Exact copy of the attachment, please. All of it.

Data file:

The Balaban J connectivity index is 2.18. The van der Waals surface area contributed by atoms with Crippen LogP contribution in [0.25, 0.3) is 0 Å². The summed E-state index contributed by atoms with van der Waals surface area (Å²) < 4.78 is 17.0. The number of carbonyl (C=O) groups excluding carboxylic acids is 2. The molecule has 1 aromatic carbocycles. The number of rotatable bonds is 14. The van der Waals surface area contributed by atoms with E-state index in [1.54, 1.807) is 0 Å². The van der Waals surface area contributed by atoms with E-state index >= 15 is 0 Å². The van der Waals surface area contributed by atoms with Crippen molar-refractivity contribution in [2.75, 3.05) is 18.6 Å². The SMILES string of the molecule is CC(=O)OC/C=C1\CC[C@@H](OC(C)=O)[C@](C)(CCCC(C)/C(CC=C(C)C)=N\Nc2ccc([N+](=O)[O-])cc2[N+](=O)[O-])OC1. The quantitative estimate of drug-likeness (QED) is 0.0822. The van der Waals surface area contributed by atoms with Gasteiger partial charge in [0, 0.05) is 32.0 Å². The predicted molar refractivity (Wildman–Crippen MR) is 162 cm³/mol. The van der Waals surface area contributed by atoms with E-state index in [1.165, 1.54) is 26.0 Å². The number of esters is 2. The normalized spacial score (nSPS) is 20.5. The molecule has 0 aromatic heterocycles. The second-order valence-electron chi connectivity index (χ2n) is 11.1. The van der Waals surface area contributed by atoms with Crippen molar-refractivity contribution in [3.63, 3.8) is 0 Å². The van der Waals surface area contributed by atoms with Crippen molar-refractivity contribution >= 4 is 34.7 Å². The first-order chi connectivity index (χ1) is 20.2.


The Balaban J connectivity index is 2.18. The van der Waals surface area contributed by atoms with Crippen LogP contribution in [0.25, 0.3) is 0 Å². The summed E-state index contributed by atoms with van der Waals surface area (Å²) < 4.78 is 17.0. The number of carbonyl (C=O) groups excluding carboxylic acids is 2. The molecule has 1 aromatic carbocycles. The number of rotatable bonds is 14. The van der Waals surface area contributed by atoms with E-state index in [1.54, 1.807) is 0 Å². The van der Waals surface area contributed by atoms with E-state index >= 15 is 0 Å². The van der Waals surface area contributed by atoms with Crippen molar-refractivity contribution in [2.75, 3.05) is 18.6 Å². The SMILES string of the molecule is CC(=O)OC/C=C1\CC[C@@H](OC(C)=O)[C@](C)(CCCC(C)/C(CC=C(C)C)=N\Nc2ccc([N+](=O)[O-])cc2[N+](=O)[O-])OC1. The quantitative estimate of drug-likeness (QED) is 0.0822. The van der Waals surface area contributed by atoms with Gasteiger partial charge in [0, 0.05) is 32.0 Å². The predicted molar refractivity (Wildman–Crippen MR) is 162 cm³/mol. The van der Waals surface area contributed by atoms with E-state index in [1.165, 1.54) is 26.0 Å². The number of esters is 2. The normalized spacial score (nSPS) is 20.5. The molecule has 0 aromatic heterocycles. The second-order valence-electron chi connectivity index (χ2n) is 11.1. The van der Waals surface area contributed by atoms with Crippen molar-refractivity contribution in [3.63, 3.8) is 0 Å². The van der Waals surface area contributed by atoms with Crippen molar-refractivity contribution >= 4 is 34.7 Å². The first-order chi connectivity index (χ1) is 20.2.